Name, 24, pediatric researcher at UCSF
Residence: Richmond district
Why she’s running: “Despite the high unemployment rate, California science and technology employers have difficulty finding qualified candidates to fill their vacant positions. I hope to establish partnerships with both public and private organizations to enhance the math and science education in our schools. I also hope to expand school-based health care and focus on narrowing the achievement gap.”

Rachel Norton, 46, incumbent
Residence: Richmond district
Why she’s running: “I am running for re-election because there is still a lot of work I want to do in our schools. I’m pleased with our progress, but not satisfied yet.”

Beverly Ho-A-Yun Popek, 38, educator and civil servant
Why she’s running:
“It’s personal. I am an active public school parent, educator and product of the SFUSD.”

Paul Robertson, 52, small-business owner
Residence: Mission Terrace
Why he’s running: “I want to bring neighborhood schools back, which will bring students, which brings money to fund schools. I want to handle the truancy problem costing SFUSD $18 million yearly and other things.”

Sam Rodriguez, 52, education and workforce adviser
Residence: Presidio
Why he’s running: “As a public school parent, I’ve experienced making tough decisions at our school and laying off our science teacher. My daughter fell in love with her science teacher, and she was emotionally affected by the decision. That crystallized for me that it’s time to get involved in a very serious way and use my collective wisdom and knowledge to change the paradigm of how we confront public education.”

Gladys Soto, 48, mother of two
Residence: St. Mary’s Park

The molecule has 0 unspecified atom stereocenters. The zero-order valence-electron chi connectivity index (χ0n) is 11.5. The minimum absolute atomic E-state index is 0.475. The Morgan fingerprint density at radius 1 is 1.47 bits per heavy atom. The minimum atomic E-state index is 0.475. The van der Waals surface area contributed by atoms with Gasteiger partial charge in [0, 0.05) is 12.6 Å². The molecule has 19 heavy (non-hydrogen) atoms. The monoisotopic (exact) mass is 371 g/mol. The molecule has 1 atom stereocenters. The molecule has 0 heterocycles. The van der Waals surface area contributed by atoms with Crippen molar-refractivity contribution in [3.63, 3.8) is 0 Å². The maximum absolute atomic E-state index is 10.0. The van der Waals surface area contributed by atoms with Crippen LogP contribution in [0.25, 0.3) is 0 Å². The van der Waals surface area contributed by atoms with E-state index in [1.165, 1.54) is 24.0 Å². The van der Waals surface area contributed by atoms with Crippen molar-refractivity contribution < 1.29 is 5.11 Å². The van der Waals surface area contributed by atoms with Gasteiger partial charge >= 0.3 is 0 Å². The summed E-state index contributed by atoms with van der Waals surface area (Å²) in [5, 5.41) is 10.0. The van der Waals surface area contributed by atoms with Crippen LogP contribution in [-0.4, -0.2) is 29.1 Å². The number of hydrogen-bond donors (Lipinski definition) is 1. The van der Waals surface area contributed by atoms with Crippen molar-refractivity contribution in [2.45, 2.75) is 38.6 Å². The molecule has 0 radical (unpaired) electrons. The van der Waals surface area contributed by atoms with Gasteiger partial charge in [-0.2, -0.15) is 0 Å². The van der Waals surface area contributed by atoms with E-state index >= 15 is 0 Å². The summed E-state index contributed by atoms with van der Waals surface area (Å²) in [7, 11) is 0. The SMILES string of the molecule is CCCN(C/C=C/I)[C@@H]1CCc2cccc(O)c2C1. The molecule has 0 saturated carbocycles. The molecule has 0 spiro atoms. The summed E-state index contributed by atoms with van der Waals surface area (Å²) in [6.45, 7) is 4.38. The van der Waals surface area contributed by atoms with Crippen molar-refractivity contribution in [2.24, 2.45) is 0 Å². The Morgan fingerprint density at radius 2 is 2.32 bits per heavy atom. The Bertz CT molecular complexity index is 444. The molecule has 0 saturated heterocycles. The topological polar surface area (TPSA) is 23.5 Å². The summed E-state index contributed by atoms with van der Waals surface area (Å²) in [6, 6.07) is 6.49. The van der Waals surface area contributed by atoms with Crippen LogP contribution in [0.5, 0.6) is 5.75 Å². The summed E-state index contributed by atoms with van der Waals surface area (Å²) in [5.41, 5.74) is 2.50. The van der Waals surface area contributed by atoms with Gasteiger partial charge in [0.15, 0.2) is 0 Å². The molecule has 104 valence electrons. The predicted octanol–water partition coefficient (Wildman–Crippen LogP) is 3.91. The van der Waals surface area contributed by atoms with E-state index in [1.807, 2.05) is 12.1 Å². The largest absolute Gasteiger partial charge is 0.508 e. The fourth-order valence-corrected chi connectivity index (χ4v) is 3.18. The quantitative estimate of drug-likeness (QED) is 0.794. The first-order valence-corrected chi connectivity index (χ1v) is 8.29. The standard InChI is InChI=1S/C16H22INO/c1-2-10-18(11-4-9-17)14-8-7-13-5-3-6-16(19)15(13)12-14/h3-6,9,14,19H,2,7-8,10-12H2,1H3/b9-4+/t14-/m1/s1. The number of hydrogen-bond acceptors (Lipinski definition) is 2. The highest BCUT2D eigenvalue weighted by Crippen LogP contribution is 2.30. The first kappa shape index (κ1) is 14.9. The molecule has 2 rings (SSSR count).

Why she’s running: “As a Latina mom with two students in public schools, I want to bring the Latino representation back to the school board. There has been four years since we have had Latino representation and over 10 years since there has being a Latino mom’s perspective. We need to have a voice in developing and implementing policies.”

Shamann Walton, 37, executive director, Young Community Developers
Residence: Excelsior
Why he’s running: “I want every child in San Francisco to be successful and I believe that SFUSD is that vehicle to success, and we owe our children a quality public school system.”

Jill Wynns, 64, incumbent
Residence: Bernal Heights
Why she’s running: “I have been dedicated to the school board and served for 20 years, and I want to continue my work. I am president of the California School Boards Association and I believe my position is an important asset to our community.”

Note: Joseph Kelly Jr. could not be reached for comment.

Bay Area NewseducationSan FranciscoSan Francisco Board of EducationSan Francisco Unified School District

If you find our journalism valuable and relevant, please consider joining our Examiner membership program.
Find out more at

Just Posted

The sidewalk on Egbert Avenue in the Bayview recently was cluttered with car parts, tires and other junk. <ins>(Kevin N. Hume/The Examiner)</ins>
New surveillance effort aims to crack down on illegal dumping

’We want to make sure we catch people who are trashing our streets’

The recall election for California Gov. Gavin Newsom is scheduled for Sept. 14. (Kevin N. Hume/The Examiner)
SF could play a big role in overcoming Democrat apathy, driving voter turnout for Newsom

San Francisco voters are not used to swaying elections. Just think of… Continue reading

Health care workers treat a Covid-19 patient who needs to be intubated before being put on a ventilator at Providence St. Mary Medical Center during a surge of cases in Apple Valley, Dec. 17, 2020. Confronted with surging infections, California became the first state in the country to mandate coronavirus vaccines or testing for state employees and health-care workers. (Ariana Drehsler/The New York Times)
In California, a mix of support and resistance to new vaccine rules

By Shawn Hubler, Livia Albeck-Ripka and Soumya Karlamangla New York Times SACRAMENTO… Continue reading

Dave Hodges, pastor at Zide Door, the Church of Entheogenic Plants that include marijuana and psilocybin mushrooms, holds some psychedelic mushrooms inside the Oakland church on Friday, July 22, 2021. (Kevin N. Hume/The Examiner)
Psychedelic spirituality: Inside a growing Bay Area religious movement

‘They are guiding us into something ineffable’

Most Read